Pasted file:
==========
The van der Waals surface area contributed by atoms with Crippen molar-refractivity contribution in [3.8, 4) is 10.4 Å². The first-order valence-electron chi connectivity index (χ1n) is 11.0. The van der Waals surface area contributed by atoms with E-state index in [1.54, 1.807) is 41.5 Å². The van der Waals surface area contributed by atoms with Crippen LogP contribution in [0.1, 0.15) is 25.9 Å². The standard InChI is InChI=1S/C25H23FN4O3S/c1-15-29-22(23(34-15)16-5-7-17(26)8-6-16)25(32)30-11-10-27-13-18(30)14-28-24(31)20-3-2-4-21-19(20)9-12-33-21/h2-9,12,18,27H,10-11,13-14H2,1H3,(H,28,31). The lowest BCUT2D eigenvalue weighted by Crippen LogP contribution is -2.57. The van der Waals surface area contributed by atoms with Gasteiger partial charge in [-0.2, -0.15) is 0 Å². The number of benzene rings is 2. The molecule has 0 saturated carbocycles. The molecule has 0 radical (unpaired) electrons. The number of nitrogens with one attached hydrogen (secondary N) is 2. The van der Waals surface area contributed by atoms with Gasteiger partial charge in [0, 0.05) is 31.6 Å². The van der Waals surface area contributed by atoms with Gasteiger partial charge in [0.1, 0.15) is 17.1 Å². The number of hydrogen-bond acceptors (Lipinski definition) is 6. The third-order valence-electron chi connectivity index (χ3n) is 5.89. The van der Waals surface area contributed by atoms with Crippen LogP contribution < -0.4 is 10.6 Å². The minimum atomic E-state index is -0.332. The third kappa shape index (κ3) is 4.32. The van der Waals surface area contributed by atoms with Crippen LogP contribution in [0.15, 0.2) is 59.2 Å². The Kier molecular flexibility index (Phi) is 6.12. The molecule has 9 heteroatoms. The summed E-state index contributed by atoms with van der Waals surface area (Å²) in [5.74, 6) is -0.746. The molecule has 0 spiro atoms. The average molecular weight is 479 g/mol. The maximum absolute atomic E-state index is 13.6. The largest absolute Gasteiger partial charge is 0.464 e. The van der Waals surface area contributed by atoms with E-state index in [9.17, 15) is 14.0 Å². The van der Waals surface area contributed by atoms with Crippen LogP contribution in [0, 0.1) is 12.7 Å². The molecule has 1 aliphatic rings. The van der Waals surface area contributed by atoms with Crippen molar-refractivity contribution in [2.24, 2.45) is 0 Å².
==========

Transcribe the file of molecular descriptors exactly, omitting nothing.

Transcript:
The van der Waals surface area contributed by atoms with Crippen molar-refractivity contribution in [3.8, 4) is 10.4 Å². The first-order valence-electron chi connectivity index (χ1n) is 11.0. The van der Waals surface area contributed by atoms with E-state index in [1.54, 1.807) is 41.5 Å². The van der Waals surface area contributed by atoms with Crippen LogP contribution in [0.1, 0.15) is 25.9 Å². The standard InChI is InChI=1S/C25H23FN4O3S/c1-15-29-22(23(34-15)16-5-7-17(26)8-6-16)25(32)30-11-10-27-13-18(30)14-28-24(31)20-3-2-4-21-19(20)9-12-33-21/h2-9,12,18,27H,10-11,13-14H2,1H3,(H,28,31). The lowest BCUT2D eigenvalue weighted by Crippen LogP contribution is -2.57. The van der Waals surface area contributed by atoms with Gasteiger partial charge in [-0.2, -0.15) is 0 Å². The number of benzene rings is 2. The molecule has 0 saturated carbocycles. The molecule has 0 radical (unpaired) electrons. The number of nitrogens with one attached hydrogen (secondary N) is 2. The van der Waals surface area contributed by atoms with Gasteiger partial charge in [0, 0.05) is 31.6 Å². The van der Waals surface area contributed by atoms with Gasteiger partial charge in [0.1, 0.15) is 17.1 Å². The number of hydrogen-bond acceptors (Lipinski definition) is 6. The third-order valence-electron chi connectivity index (χ3n) is 5.89. The van der Waals surface area contributed by atoms with Crippen LogP contribution < -0.4 is 10.6 Å². The minimum atomic E-state index is -0.332. The third kappa shape index (κ3) is 4.32. The van der Waals surface area contributed by atoms with Crippen LogP contribution in [0.15, 0.2) is 59.2 Å². The Kier molecular flexibility index (Phi) is 6.12. The molecule has 9 heteroatoms. The summed E-state index contributed by atoms with van der Waals surface area (Å²) in [5.74, 6) is -0.746. The molecule has 0 spiro atoms. The average molecular weight is 479 g/mol. The maximum absolute atomic E-state index is 13.6. The largest absolute Gasteiger partial charge is 0.464 e. The van der Waals surface area contributed by atoms with E-state index in [9.17, 15) is 14.0 Å². The van der Waals surface area contributed by atoms with Crippen LogP contribution in [0, 0.1) is 12.7 Å². The molecule has 1 aliphatic rings. The van der Waals surface area contributed by atoms with Crippen molar-refractivity contribution in [2.24, 2.45) is 0 Å².